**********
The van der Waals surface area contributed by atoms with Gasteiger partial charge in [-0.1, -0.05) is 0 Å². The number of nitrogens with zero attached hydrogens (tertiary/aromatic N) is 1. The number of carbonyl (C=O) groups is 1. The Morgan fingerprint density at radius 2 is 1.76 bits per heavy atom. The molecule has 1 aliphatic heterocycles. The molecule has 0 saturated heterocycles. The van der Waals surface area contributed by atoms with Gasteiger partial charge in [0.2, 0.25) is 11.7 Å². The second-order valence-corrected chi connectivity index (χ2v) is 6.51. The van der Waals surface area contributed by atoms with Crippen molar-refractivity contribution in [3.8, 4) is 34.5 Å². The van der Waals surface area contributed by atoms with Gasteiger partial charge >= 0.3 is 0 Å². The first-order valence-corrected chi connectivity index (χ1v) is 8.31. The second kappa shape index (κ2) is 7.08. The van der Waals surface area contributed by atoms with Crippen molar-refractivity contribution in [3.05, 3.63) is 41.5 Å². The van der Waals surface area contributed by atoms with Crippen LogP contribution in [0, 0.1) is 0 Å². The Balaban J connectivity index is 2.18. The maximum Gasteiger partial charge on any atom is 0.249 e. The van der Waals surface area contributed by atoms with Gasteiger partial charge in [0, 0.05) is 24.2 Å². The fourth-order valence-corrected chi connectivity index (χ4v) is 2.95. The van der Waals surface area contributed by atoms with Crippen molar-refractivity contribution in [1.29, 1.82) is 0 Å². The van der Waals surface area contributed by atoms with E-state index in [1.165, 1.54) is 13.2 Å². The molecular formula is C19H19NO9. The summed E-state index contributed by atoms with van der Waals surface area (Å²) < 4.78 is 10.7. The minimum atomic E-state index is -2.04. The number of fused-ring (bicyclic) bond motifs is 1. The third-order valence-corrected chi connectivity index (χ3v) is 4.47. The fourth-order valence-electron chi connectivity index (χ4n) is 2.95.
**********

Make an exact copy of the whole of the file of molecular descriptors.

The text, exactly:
The van der Waals surface area contributed by atoms with Gasteiger partial charge in [-0.1, -0.05) is 0 Å². The number of nitrogens with zero attached hydrogens (tertiary/aromatic N) is 1. The number of carbonyl (C=O) groups is 1. The Morgan fingerprint density at radius 2 is 1.76 bits per heavy atom. The molecule has 1 aliphatic heterocycles. The molecule has 0 saturated heterocycles. The van der Waals surface area contributed by atoms with Gasteiger partial charge in [0.2, 0.25) is 11.7 Å². The second-order valence-corrected chi connectivity index (χ2v) is 6.51. The van der Waals surface area contributed by atoms with Crippen molar-refractivity contribution in [3.8, 4) is 34.5 Å². The van der Waals surface area contributed by atoms with Gasteiger partial charge >= 0.3 is 0 Å². The first-order valence-corrected chi connectivity index (χ1v) is 8.31. The second kappa shape index (κ2) is 7.08. The van der Waals surface area contributed by atoms with Crippen molar-refractivity contribution in [3.05, 3.63) is 41.5 Å². The van der Waals surface area contributed by atoms with Crippen LogP contribution in [0, 0.1) is 0 Å². The Balaban J connectivity index is 2.18. The maximum Gasteiger partial charge on any atom is 0.249 e. The van der Waals surface area contributed by atoms with Gasteiger partial charge in [0, 0.05) is 24.2 Å². The fourth-order valence-corrected chi connectivity index (χ4v) is 2.95. The van der Waals surface area contributed by atoms with Crippen molar-refractivity contribution in [1.29, 1.82) is 0 Å². The van der Waals surface area contributed by atoms with E-state index in [1.165, 1.54) is 13.2 Å². The molecular formula is C19H19NO9. The summed E-state index contributed by atoms with van der Waals surface area (Å²) < 4.78 is 10.7. The minimum atomic E-state index is -2.04. The number of fused-ring (bicyclic) bond motifs is 1. The third-order valence-corrected chi connectivity index (χ3v) is 4.47. The fourth-order valence-electron chi connectivity index (χ4n) is 2.95.